Caurml6.gif

It's twelve hours past the initial shock, and I still don't know how to process this. I don't know how Clinton, who won the popular vote, had to stand on a stage and concede to Trump. I don't know how the literal incarnation of 4chan and YouTube comments was elected the 45th President. I don't know how Trump, the most under-qualified person in the history of America, beat out Clinton, who was perhaps the most qualified person to run the country. I don't understand why more people didn't go out and vote. I don't know how to process the words First Lade Melania. I don't understand how our new President-elect now has to get ready to go to trial facing fraud charges in 20 days time. I just don't know how to process any of this.

What I do know, however, is that despite how normal Trump sounded during his acceptance speech last night, we cannot forget everything else he has said and done. We cannot forget how he mocked disabled people, all the vulgar things he said about women. We cannot forget how he threatened to jail Clinton for her emails. We cannot forget his friendship with Putin, or his refusal to acknowledge climate change as a reality. We cannot forget all the divisive, horrendous things Trump has said over the last 18 months, because if we do, then he will not have only won the Presidency, he will have shown his supporters that it's okay to talk and behave just like him, and that you can get away with it.

And the same goes for everyone who was joking and may now be seriously considering moving to Canada. That will not solve your problems. Working within your country will. This is the party that when Obama was elected twice said, "He's not MY President," yet will ask you to put aside your differences and respect the outcome of this election. Yes, the next four years are going to be incredibly tough, but leaving now will solve nothing. Now is not the time to give up. Now is the time to stick together, because there is much work to be done.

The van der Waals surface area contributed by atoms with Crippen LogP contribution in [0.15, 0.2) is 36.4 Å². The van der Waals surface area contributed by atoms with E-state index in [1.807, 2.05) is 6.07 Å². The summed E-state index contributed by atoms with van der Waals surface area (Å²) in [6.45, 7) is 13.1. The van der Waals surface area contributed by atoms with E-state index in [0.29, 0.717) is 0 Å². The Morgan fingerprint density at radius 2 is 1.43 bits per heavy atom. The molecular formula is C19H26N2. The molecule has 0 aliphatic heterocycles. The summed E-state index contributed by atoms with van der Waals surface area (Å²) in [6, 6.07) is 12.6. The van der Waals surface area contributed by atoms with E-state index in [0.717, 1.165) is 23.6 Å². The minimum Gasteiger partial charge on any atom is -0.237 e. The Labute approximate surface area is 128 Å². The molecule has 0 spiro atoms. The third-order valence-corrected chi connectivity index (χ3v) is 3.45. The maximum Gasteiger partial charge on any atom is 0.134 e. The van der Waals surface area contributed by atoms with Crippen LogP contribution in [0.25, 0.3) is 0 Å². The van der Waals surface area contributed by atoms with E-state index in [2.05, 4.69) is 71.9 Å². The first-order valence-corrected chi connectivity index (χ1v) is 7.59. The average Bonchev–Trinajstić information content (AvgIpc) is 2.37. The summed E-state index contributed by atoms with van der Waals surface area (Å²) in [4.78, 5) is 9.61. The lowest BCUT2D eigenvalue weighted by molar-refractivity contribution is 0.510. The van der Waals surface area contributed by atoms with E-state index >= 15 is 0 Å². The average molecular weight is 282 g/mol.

One thing is for certain, and that Kanye's chances in 2020 have never looked better.
 

Restaurant Review - Vij's

Last month, I went on a cross-Canada road trip with my best friend and girlfriend. While we were planning, we kept hearing about this restaurant that we just absolutely had to check out in Vancouver. It was called Vij's, the restaurant owned and operated by Vikram Vij and Meeru Dhalwala. The main draw to Vij's was two fold, the first being that Vikram Vij was one of the Dragons on CBC's Dragon's Den, the show where entrepreneurs can go and pitch business ideas with the hope of getting investment seed money from the Dragons. The second draw is their non-traditional approach to their menu.

They view their restaurant and menu as something that can change. They describe it as having a fancy dinner that you've been cooking for all day. And really, that's where the draw to the restaurant ends. Beyond this interesting approach, the appeal quickly disappears.

Trying to find the restaurant is hard. Even with the location loaded up in Google Maps, we drove past it twice, not noticing the nondescript building. Aside from the name painted in a faint blue colouring, and a small chalk board outside, you'd have no idea that it was a restaurant and not an abandoned warehouse.

This image makes the sign look larger than it actually is. In reality, it's   really quite small and easy to miss  , as we did -  twice .

This image makes the sign look larger than it actually is. In reality, it's really quite small and easy to miss, as we did - twice.

Inside is a different story. The staff was plentiful, and they were very friendly. While we waited for a table, they sat us in a lounge area and gave us water and small hors d'oeuvres (masala fries and chaat papri). You immediately get a sense that this is a high end place. The ceiling was decorated with tiny clay pots, that added to the Indian aesthetic. One thing I did find interesting was that the kitchen was completely open - no windows separating the cooks from everyone else. I thought that that alone was enough to separate them from everyone else.

The ceiling inside the waiting lounge. It's really quite pleasant to look at.

The ceiling inside the waiting lounge. It's really quite pleasant to look at.